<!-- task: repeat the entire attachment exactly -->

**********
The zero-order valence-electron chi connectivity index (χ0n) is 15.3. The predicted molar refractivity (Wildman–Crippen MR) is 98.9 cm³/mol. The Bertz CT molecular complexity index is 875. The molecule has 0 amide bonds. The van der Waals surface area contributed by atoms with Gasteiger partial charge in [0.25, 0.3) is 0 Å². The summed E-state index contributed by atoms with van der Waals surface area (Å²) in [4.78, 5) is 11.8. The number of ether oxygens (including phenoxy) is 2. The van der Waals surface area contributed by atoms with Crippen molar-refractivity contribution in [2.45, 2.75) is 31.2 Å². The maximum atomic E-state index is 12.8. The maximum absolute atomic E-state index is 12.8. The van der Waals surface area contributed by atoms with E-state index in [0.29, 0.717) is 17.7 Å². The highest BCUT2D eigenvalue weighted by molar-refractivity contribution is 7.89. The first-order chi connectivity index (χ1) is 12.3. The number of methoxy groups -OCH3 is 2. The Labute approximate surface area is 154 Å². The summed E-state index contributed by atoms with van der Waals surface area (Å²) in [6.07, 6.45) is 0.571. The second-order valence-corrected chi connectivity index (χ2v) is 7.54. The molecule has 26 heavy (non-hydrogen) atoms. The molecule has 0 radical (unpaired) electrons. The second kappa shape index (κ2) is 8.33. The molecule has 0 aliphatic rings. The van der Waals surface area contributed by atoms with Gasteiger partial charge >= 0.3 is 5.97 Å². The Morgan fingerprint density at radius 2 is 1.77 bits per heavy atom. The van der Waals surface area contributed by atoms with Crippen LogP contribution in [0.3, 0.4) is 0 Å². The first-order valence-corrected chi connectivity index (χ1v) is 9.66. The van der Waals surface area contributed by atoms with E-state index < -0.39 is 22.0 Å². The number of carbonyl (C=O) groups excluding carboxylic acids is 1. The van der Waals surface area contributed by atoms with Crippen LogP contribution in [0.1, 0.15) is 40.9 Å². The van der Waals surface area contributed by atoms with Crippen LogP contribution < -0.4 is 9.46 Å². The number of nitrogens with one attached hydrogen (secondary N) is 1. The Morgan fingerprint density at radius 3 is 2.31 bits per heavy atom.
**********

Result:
The zero-order valence-electron chi connectivity index (χ0n) is 15.3. The predicted molar refractivity (Wildman–Crippen MR) is 98.9 cm³/mol. The Bertz CT molecular complexity index is 875. The molecule has 0 amide bonds. The van der Waals surface area contributed by atoms with Gasteiger partial charge in [0.25, 0.3) is 0 Å². The summed E-state index contributed by atoms with van der Waals surface area (Å²) in [4.78, 5) is 11.8. The number of ether oxygens (including phenoxy) is 2. The van der Waals surface area contributed by atoms with Crippen molar-refractivity contribution in [2.45, 2.75) is 31.2 Å². The maximum atomic E-state index is 12.8. The maximum absolute atomic E-state index is 12.8. The van der Waals surface area contributed by atoms with E-state index in [0.29, 0.717) is 17.7 Å². The highest BCUT2D eigenvalue weighted by molar-refractivity contribution is 7.89. The first-order chi connectivity index (χ1) is 12.3. The number of methoxy groups -OCH3 is 2. The Labute approximate surface area is 154 Å². The summed E-state index contributed by atoms with van der Waals surface area (Å²) in [6.07, 6.45) is 0.571. The second-order valence-corrected chi connectivity index (χ2v) is 7.54. The molecule has 26 heavy (non-hydrogen) atoms. The molecule has 0 radical (unpaired) electrons. The second kappa shape index (κ2) is 8.33. The molecule has 0 aliphatic rings. The van der Waals surface area contributed by atoms with Gasteiger partial charge >= 0.3 is 5.97 Å². The Morgan fingerprint density at radius 2 is 1.77 bits per heavy atom. The van der Waals surface area contributed by atoms with Crippen LogP contribution in [0.3, 0.4) is 0 Å². The first-order valence-corrected chi connectivity index (χ1v) is 9.66. The van der Waals surface area contributed by atoms with E-state index < -0.39 is 22.0 Å². The number of carbonyl (C=O) groups excluding carboxylic acids is 1. The van der Waals surface area contributed by atoms with Crippen LogP contribution in [0.1, 0.15) is 40.9 Å². The van der Waals surface area contributed by atoms with Crippen LogP contribution < -0.4 is 9.46 Å². The number of nitrogens with one attached hydrogen (secondary N) is 1. The Morgan fingerprint density at radius 3 is 2.31 bits per heavy atom.